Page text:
Healthier Buildings with SIPs
Click below for the Walls & Ceilings 2020 article on SIPs titled “Build for a Healthier Tomorrow, Today.”
Indoor Air Quality
A SIP home or commercial building allows for better control over indoor air quality because the airtight building envelope limits incoming air to controlled ventilation. Controlled ventilation filters out contaminants and allergens, and also allows for incoming air to be dehumidified, reducing the possibility for mold growth.
There are a variety of ventilation strategies that can employed to provide fresh air to airtight homes. These vary by climate, but most are relatively inexpensive and operate on automatic control systems without the need for homeowner action.
Learn more about Mechanical Ventilation with SIPs.
Is the SIP Building Envelope too Tight?
Many think a SIP building envelope can be ‘too tight’ not allowing in any fresh air. This is not true. The correct statement is that efficient, low-air-leakage SIP buildings require make-up fresh-air supplies which come from intentional routes and not from arbitrary holes, gaps and leaks. Unfiltered air leaking into structures often unintentionally brings dust and other external contaminants which lower indoor air quality.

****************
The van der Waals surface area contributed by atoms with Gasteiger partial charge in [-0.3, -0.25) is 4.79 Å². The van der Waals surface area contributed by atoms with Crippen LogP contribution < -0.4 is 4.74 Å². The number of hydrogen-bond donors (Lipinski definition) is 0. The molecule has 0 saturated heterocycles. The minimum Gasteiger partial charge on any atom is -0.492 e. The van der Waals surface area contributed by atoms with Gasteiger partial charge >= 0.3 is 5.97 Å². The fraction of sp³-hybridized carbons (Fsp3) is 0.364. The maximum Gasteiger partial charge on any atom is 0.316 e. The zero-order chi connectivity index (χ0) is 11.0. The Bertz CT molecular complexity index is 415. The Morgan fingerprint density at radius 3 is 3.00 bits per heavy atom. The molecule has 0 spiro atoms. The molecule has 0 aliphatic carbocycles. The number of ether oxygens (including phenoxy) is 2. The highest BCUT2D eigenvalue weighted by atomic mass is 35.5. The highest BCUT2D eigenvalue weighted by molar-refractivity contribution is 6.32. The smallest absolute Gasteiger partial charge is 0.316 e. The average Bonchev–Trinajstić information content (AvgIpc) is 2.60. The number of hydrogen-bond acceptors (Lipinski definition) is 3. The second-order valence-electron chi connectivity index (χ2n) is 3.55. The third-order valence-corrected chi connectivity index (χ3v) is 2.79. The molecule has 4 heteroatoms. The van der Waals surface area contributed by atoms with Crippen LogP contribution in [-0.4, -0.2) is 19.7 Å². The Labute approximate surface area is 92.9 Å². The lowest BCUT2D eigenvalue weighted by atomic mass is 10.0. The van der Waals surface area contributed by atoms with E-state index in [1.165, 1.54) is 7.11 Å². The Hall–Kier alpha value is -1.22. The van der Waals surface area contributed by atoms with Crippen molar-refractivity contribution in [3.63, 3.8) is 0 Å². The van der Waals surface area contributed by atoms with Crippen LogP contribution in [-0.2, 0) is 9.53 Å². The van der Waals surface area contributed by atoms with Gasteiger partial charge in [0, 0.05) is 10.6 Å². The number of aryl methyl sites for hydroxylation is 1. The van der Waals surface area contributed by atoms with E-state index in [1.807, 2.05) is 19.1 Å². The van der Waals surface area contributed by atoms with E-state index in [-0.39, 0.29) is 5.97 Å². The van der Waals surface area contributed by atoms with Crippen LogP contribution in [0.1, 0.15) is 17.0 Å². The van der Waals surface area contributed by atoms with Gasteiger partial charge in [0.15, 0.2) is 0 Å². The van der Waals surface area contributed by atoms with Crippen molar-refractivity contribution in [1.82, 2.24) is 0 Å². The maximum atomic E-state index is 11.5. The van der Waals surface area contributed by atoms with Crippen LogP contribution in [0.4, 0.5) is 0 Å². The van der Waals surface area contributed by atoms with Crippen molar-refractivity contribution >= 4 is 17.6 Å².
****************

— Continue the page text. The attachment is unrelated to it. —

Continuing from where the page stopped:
No Wall Cavities for Mold Growth
SIP structures are cavity-free. Unlike buildings with wood framing and manually-applied insulation, SIP walls and roofs are uniformly insulated. SIPs don't have the voids, cold spots or thermal bypasses of conventional insulation that can cause condensation leading to potentially hazardous mold, mildew or rot.
No Harmful Chemicals
SIPs do not contain any VOCs or other harmful chemicals that can affect occupant health. The components used to make SIPs (foam, oriented strand board, and adhesive) meet some of the most stringent standards for indoor air quality. EPS foam uses pentane, a non-CFC blowing agent that dissipates shortly after projection. The foam cores have no off-gassing. Oriented strand board does not contain urea formaldehyde adhesives and meets the world's leading formaldehyde emissions standards including those of U.S. HUD and the California Air Resources Board (CARB).
Learn more about SIPs and formaldehyde.
Learn more about expanded polystyrene (EPS) and HBCD flame retardants.